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A Cuticle Closeup

In one of those things that would seem strange to "outsiders" but is completely normal to us, I get complimented on my cuticles pretty often...along with requests for my "secret".  Like a lot of things in the nail world, persistence is a major factor.  Nails conveyor-belt their way forward at around 1mm per week and they'll drag an untended cuticle along with them.  Neglect them for long and suddenly they're a mess and your polish is probably lifting.  I've been there.  I went well over a decade without pushing mine, out of fear.  I had a very negative experience with an orange stick when I was in my teens.  Be glad that digital cameras weren't a thing yet.  It was nasty.  I slipped and gouged into the living skin behind the cuticle.  It's a lucky thing that I didn't permanently damage that nail, since that's where new cells are laid down.  I didn't overcome this fear until a few weeks after we started blogging.  Nichole's have always been gorgeous though, and she shared her method way back in the early days.  I'd had it in the back of my mind to post about mine, but then Olivia spurred me on...and here we go!

Pushing is best done while your nails are bare and clean.  I remove my polish this way, if you're wondering.  Olivia's timing was better than she could have known, since I wound up wearing the same mani for a whole week recently.  That's almost unheard of for me.  Since I didn't change my polish in that time, my cuticles went untouched too.  The photo below is as wild and free as they're ever allowed to get.

Part of the reason I focus so strongly on them is that they go wrong quickly.  My left index nail gets a nasty little ridge along the thumb side.  If I don't tend to this often, I get hangnails and other issues and it affects the way my polish wears.

My right hand never looks as good as my left.  The nails are wonkier, the fingers more crooked, and right now one of the nails is even a good 3-4mm shorter than the rest.  Erg.  Fixing that today, at last!  My cuticles also always look worse on the right, partly because they don't get the gentle cleanup brush nudging I do when I remove old polish as often as the lefties do.  My right index and middle fingers are especially troublesome.  These were the last bastions of my old peelie problems, so it's no surprise.  I wash this hand more and use it more and the wear and tear shows.

So that's the terrain.  Here are the tools...

This is the only cuticle remover I've ever used in the history of this blog.  I don't mean this product generally.  This tube is THE tube I've had this whole time.  This shit is endless, I swear.  My plastic pusher is younger, yet showing its age.  Since it's non-porous it's still safe to use when kept clean.  There are three main kinds of pushers; plastic, wood, and metal.  I'll never trust another orange stick (plus they're porous and not as hygienic) and metal is almost as scary, so I use plastic.  They're the best choice if you have soft nails.  This specific one is from Walgreens, but they don't carry this style anymore.  You can find similar pushers easily though.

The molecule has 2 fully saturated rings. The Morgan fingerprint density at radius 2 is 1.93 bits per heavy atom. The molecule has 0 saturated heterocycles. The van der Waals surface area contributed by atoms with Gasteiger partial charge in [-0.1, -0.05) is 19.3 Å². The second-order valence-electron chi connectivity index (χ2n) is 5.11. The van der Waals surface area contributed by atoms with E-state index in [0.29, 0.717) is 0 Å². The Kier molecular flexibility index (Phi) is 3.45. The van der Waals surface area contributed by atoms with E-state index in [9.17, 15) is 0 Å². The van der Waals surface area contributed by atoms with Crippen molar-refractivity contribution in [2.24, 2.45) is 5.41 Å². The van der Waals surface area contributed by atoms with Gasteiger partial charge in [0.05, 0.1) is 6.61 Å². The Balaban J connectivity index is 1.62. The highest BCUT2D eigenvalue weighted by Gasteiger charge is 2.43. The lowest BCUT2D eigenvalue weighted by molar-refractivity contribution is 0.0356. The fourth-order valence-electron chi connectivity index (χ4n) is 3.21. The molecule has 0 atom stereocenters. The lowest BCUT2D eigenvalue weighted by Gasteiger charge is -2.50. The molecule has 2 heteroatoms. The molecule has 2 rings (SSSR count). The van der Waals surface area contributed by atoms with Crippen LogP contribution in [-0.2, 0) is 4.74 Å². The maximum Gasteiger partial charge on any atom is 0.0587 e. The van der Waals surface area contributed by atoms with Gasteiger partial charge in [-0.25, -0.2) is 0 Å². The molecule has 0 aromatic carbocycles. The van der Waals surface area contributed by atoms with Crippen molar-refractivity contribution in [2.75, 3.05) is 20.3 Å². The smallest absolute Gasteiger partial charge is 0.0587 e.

With the pusher set before me (so I don't get gel everywhere), I apply the gel only over the margin between skin and nail.  Nichole spreads it over the whole nail, but I find that to be damaging.  My nails aren't as tough as hers.  This is as much as I use.

This gel is a 10-min treatment, so with a few minutes left to go, I start pushing gently.

Thanks for taking these pushing photos, Player 4!

This is just the initial push.  I can't see what I'm doing through the gel, so I'm very careful.  I spread the gel back onto my cuticles after pushing.

At the ten minute mark I go to the bathroom sink and thoroughly wash my hands and pusher in warm, soapy water.

Once I'm back at my desk, I slather up with Burt's Bees Lemon Butter Cuticle Cream and begin the real pushing.  Now I can see what I'm doing!  I start by pushing up toward the knuckle with the pusher flat against the nail plate.  This detaches any dead stuff that wasn't removed in the first push.  Like nails themselves, the cuticle tissue that moves forward as they grow is completely dead.  Pushing should never hurt or leave your fingers feeling sore.  If it does, you're pushing too hard and/or too deep.  Remember that the living tissue back there is what guards your new nail growth.